Friday 17 July 2020 / 8:34 AM Bridget Phillipson

Bridget Phillipson calls for National Audit Office probe value of Job Retention Bonus

Bridget Phillipson calls for National Audit Office probe value of Job Retention Bonus

Bridget Phillipson MP, Labour’s Shadow Chief Secretary to the Treasury, has called on the UK’s public spending watchdog to launch an inquiry into the Chancellor’s Job Retention Bonus scheme.

In a letter to Gareth Davies, National Audit Office Comptroller and Auditor General, Phillipson raises concerns about the Chancellor’s justification for the scheme’s “deadweight costs”. Rishi Sunak told the Treasury Select Committee that implementing the scheme in practice was “very difficult” and that other schemes for which he is responsible were also imperfect.

The inquiry should consider whether the scheme will deliver value for money for taxpayers before the legislation to deliver it comes before Parliament.

Calling it “extraordinary” for the Chancellor to defend spending large amounts of public money inefficiently on the grounds that other public spending for which he is responsible could also be better targeted, Phillipson makes clear that Government should “always be looking for ways to secure greater public good from public spending”.

Bridget Phillipson MP said:

“Labour is very concerned that the Chancellor’s Job Retention Bonus risks handing over billions to businesses that were already planning to bring their workers back from furlough.

“Labour accepts that no scheme can be perfect, but a poorly targeted and wasteful scheme is a missed opportunity. That’s why the NAO should investigate.

“With payroll employment down almost 650,000 since March, the need to target government support where it’s needed most couldn’t be clearer.”

Ends

Notes

Full text of the letter:

Dear Gareth,

Job Retention Bonus

First of all, I want to express my thanks, and the thanks of the Labour Party, for the work that you and your staff at the National Audit Office do and have continued to do during this immensely difficult time for our country. As monthly Government spending has ramped up at a speed perhaps unprecedented in peacetime, the importance of the work the National Audit Office does in ensuring that public money is spent both wisely and well has never been greater.

Significant parts of our economy, and millions of families, are in urgent need of targeted support and effective interventions that see Government money used to secure jobs and livelihoods for the future. While Government support for jobs and livelihoods is welcome, we are very concerned by the extent of the deadweight cost associated with the one-size-fits-all scheme they have brought forward.

The Government has had months to get this right since lockdown began, and will doubtless have also been able to draw on contingency planning work carried out in recent decades. Money spent on firms that don’t need it is money not spent on supporting the jobs and livelihoods that desperately need help.

You will be aware that Jim Harra, the Permanent Secretary of Her Majesty’s Revenue and Customs required the Chancellor of the Exchequer to issue a Ministerial Direction on the subject of the Chancellor’s Job Retention Bonus, and other measures.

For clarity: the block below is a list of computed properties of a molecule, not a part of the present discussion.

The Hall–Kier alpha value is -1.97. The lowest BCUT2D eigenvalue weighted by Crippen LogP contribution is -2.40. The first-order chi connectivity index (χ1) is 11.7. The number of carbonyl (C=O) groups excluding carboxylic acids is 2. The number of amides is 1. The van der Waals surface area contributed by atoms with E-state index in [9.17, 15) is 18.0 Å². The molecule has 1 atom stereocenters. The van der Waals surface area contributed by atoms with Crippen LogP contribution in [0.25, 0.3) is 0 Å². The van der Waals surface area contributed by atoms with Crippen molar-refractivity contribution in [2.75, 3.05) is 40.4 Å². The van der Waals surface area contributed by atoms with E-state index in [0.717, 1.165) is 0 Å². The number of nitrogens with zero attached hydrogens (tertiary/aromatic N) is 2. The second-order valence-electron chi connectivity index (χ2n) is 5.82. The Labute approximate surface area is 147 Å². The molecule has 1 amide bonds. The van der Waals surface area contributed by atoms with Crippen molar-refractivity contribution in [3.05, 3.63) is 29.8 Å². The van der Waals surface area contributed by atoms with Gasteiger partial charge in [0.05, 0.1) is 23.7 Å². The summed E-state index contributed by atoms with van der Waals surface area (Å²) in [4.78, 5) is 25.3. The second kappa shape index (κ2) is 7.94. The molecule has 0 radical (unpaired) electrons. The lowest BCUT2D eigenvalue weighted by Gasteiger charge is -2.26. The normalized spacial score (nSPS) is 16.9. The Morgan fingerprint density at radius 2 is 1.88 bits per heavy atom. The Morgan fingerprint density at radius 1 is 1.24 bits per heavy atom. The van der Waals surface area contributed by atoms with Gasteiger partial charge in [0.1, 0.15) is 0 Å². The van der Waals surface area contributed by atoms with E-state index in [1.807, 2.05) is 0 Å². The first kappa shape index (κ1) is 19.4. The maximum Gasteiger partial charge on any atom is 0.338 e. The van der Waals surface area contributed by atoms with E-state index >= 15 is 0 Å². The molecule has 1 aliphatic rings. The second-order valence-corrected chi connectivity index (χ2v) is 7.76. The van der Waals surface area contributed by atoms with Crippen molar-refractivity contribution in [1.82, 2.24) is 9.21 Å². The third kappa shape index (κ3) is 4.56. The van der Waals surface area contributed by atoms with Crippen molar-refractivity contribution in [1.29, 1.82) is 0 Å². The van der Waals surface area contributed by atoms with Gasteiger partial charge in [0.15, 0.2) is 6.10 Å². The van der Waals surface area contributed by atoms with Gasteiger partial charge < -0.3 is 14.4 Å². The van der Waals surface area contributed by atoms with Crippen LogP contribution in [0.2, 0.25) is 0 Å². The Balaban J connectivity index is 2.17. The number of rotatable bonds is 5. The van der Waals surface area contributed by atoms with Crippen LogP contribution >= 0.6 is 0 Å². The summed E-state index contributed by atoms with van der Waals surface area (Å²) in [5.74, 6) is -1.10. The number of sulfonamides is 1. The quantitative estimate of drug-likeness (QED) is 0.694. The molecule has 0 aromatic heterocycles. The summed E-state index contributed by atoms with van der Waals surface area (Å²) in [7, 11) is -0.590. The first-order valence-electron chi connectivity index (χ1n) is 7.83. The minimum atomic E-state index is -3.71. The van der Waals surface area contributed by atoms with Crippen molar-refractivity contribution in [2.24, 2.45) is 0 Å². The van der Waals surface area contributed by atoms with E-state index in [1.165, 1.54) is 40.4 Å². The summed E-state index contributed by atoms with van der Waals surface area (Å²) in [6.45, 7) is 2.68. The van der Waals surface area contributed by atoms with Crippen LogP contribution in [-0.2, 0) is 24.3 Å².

I therefore wrote to Jim Harra asking for the analyses that had underpinned his decision to request a Ministerial Direction regarding the Job Retention Bonus, such modelling as had been undertaken on uptake and on the regional, sectoral, and distributional impact of this intervention, and for him to provide evidence to Parliament on the JRB, before legislation to give effect to the scheme is considered. He has replied, and I attach his letter.

Yesterday afternoon in comments to the Treasury Select Committee, the Chancellor of the Exchequer’s defence of deadweight spending in one part of Government expenditure was that it was difficult to do otherwise and that other schemes are also imperfect. It is an extraordinary position from the Chancellor to defend spending large amounts of public money inefficiently simply on the grounds that other public spending for which he is responsible could also be better targeted. The Government should always be looking for ways to secure greater public good from public spending.

Labour accepts that no scheme can be perfect but the impossibility of designing a perfect scheme cannot justify failing to deliver any such scheme. What is more, it is clear that Government is capable of targeted sectoral interventions – such as the welcome package for the arts and heritage which was recently announced.

It is exactly because we support the stated policy rationale of providing support and incentives to firms to keep employees during a period of continued uncertainty, that believe a more targeted approach is required. As it stands the JRB will see money allocated to firms that don’t need it, in respect of jobs that aren’t at risk, while in sectors such as childcare, tourism, oil and gas, hospitality, and aviation, thousands upon thousands of jobs and livelihoods may be under threat.

Our concern is that this blanket approach is both ineffective, because in too many firms the extra money will not change business decision-making, and is inefficient, because the money could be being allocated in a way that better supported the sectors facing the greatest challenges in the months ahead.

Can I ask you as Comptroller and Auditor General to report on the value for money of the JRB scheme as announced by the Chancellor of the Exchequer last week, such that Parliament has time to consider the conclusions of the National Audit Office before considering the legislation?

You will understand that given the amount of public money involved and the wider public interest in effective and efficient public spending, I am publishing this letter.

Yours sincerely,

Bridget Phillipson MP
Shadow Chief Secretary to the Treasury